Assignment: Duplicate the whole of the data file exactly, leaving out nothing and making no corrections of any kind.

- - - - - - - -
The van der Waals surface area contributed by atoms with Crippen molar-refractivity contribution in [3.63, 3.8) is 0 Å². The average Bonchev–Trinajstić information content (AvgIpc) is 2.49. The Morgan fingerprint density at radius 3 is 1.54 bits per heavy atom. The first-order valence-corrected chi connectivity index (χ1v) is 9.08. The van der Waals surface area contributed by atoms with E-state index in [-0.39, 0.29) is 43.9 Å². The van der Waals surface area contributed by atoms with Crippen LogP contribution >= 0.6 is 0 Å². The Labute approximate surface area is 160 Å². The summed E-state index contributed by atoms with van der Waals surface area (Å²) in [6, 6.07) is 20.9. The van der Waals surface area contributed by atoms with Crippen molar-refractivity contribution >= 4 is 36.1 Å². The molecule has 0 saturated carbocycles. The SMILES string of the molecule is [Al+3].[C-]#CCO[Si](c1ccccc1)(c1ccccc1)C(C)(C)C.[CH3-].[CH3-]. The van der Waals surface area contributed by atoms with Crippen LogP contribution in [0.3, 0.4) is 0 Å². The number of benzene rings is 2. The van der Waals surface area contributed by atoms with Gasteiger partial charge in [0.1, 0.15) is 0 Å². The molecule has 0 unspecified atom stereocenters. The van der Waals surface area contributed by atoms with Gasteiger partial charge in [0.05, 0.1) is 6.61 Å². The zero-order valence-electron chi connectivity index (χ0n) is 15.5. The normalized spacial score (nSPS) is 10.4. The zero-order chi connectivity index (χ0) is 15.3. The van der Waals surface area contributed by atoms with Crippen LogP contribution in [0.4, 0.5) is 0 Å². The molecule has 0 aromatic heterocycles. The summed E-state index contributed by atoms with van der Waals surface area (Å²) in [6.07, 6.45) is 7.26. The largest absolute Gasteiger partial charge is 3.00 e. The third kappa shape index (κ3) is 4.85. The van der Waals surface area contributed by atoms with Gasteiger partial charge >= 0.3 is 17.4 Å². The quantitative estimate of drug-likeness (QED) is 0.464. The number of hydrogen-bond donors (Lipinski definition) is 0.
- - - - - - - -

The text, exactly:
The van der Waals surface area contributed by atoms with Crippen molar-refractivity contribution in [3.63, 3.8) is 0 Å². The average Bonchev–Trinajstić information content (AvgIpc) is 2.49. The Morgan fingerprint density at radius 3 is 1.54 bits per heavy atom. The first-order valence-corrected chi connectivity index (χ1v) is 9.08. The van der Waals surface area contributed by atoms with E-state index in [-0.39, 0.29) is 43.9 Å². The van der Waals surface area contributed by atoms with Crippen LogP contribution >= 0.6 is 0 Å². The Labute approximate surface area is 160 Å². The summed E-state index contributed by atoms with van der Waals surface area (Å²) in [6, 6.07) is 20.9. The van der Waals surface area contributed by atoms with Crippen molar-refractivity contribution >= 4 is 36.1 Å². The molecule has 0 saturated carbocycles. The SMILES string of the molecule is [Al+3].[C-]#CCO[Si](c1ccccc1)(c1ccccc1)C(C)(C)C.[CH3-].[CH3-]. The van der Waals surface area contributed by atoms with Crippen LogP contribution in [0.3, 0.4) is 0 Å². The number of benzene rings is 2. The van der Waals surface area contributed by atoms with Gasteiger partial charge in [0.1, 0.15) is 0 Å². The molecule has 0 unspecified atom stereocenters. The van der Waals surface area contributed by atoms with Gasteiger partial charge in [0.05, 0.1) is 6.61 Å². The zero-order valence-electron chi connectivity index (χ0n) is 15.5. The normalized spacial score (nSPS) is 10.4. The zero-order chi connectivity index (χ0) is 15.3. The van der Waals surface area contributed by atoms with Crippen LogP contribution in [0.4, 0.5) is 0 Å². The molecule has 0 aromatic heterocycles. The summed E-state index contributed by atoms with van der Waals surface area (Å²) in [6.07, 6.45) is 7.26. The largest absolute Gasteiger partial charge is 3.00 e. The third kappa shape index (κ3) is 4.85. The van der Waals surface area contributed by atoms with Gasteiger partial charge >= 0.3 is 17.4 Å². The quantitative estimate of drug-likeness (QED) is 0.464. The number of hydrogen-bond donors (Lipinski definition) is 0.